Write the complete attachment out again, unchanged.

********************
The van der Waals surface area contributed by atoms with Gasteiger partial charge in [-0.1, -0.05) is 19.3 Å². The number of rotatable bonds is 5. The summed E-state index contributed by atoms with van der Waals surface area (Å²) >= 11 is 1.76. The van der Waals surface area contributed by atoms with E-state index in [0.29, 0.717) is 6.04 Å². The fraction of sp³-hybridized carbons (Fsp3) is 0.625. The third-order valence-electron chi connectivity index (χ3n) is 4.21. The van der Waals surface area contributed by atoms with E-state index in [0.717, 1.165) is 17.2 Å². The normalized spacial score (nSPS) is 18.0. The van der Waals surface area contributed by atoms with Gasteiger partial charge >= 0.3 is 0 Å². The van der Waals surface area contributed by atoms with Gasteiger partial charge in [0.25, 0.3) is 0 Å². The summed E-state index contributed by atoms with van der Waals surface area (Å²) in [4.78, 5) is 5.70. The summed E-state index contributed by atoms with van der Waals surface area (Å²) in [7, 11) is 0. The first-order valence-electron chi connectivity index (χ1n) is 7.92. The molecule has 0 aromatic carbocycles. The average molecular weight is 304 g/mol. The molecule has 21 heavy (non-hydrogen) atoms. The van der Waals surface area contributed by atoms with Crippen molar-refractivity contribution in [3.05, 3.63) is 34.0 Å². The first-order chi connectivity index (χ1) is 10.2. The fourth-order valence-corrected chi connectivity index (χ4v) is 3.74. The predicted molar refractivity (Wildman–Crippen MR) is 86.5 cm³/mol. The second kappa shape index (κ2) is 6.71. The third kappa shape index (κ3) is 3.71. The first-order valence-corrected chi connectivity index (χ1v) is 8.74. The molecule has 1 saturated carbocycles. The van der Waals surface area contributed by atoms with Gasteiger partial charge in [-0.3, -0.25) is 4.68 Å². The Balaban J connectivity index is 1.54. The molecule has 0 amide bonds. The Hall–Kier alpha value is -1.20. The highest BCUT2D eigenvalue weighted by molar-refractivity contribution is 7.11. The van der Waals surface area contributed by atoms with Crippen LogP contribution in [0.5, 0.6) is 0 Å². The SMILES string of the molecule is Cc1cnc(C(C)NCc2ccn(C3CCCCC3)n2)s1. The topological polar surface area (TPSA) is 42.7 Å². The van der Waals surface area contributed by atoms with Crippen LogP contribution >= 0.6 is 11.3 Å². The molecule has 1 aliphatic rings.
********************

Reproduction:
The van der Waals surface area contributed by atoms with Gasteiger partial charge in [-0.1, -0.05) is 19.3 Å². The number of rotatable bonds is 5. The summed E-state index contributed by atoms with van der Waals surface area (Å²) >= 11 is 1.76. The van der Waals surface area contributed by atoms with E-state index in [0.29, 0.717) is 6.04 Å². The fraction of sp³-hybridized carbons (Fsp3) is 0.625. The third-order valence-electron chi connectivity index (χ3n) is 4.21. The van der Waals surface area contributed by atoms with E-state index in [0.717, 1.165) is 17.2 Å². The normalized spacial score (nSPS) is 18.0. The van der Waals surface area contributed by atoms with Gasteiger partial charge >= 0.3 is 0 Å². The van der Waals surface area contributed by atoms with Gasteiger partial charge in [0.25, 0.3) is 0 Å². The summed E-state index contributed by atoms with van der Waals surface area (Å²) in [4.78, 5) is 5.70. The summed E-state index contributed by atoms with van der Waals surface area (Å²) in [7, 11) is 0. The first-order valence-electron chi connectivity index (χ1n) is 7.92. The molecule has 0 aromatic carbocycles. The average molecular weight is 304 g/mol. The molecule has 21 heavy (non-hydrogen) atoms. The van der Waals surface area contributed by atoms with Crippen molar-refractivity contribution in [3.05, 3.63) is 34.0 Å². The first-order chi connectivity index (χ1) is 10.2. The fourth-order valence-corrected chi connectivity index (χ4v) is 3.74. The predicted molar refractivity (Wildman–Crippen MR) is 86.5 cm³/mol. The second kappa shape index (κ2) is 6.71. The third kappa shape index (κ3) is 3.71. The first-order valence-corrected chi connectivity index (χ1v) is 8.74. The molecule has 1 saturated carbocycles. The van der Waals surface area contributed by atoms with Gasteiger partial charge in [-0.3, -0.25) is 4.68 Å². The Balaban J connectivity index is 1.54. The molecule has 0 amide bonds. The Hall–Kier alpha value is -1.20. The highest BCUT2D eigenvalue weighted by molar-refractivity contribution is 7.11. The van der Waals surface area contributed by atoms with Crippen LogP contribution in [0.5, 0.6) is 0 Å². The SMILES string of the molecule is Cc1cnc(C(C)NCc2ccn(C3CCCCC3)n2)s1. The topological polar surface area (TPSA) is 42.7 Å². The van der Waals surface area contributed by atoms with Crippen LogP contribution >= 0.6 is 11.3 Å². The molecule has 1 aliphatic rings.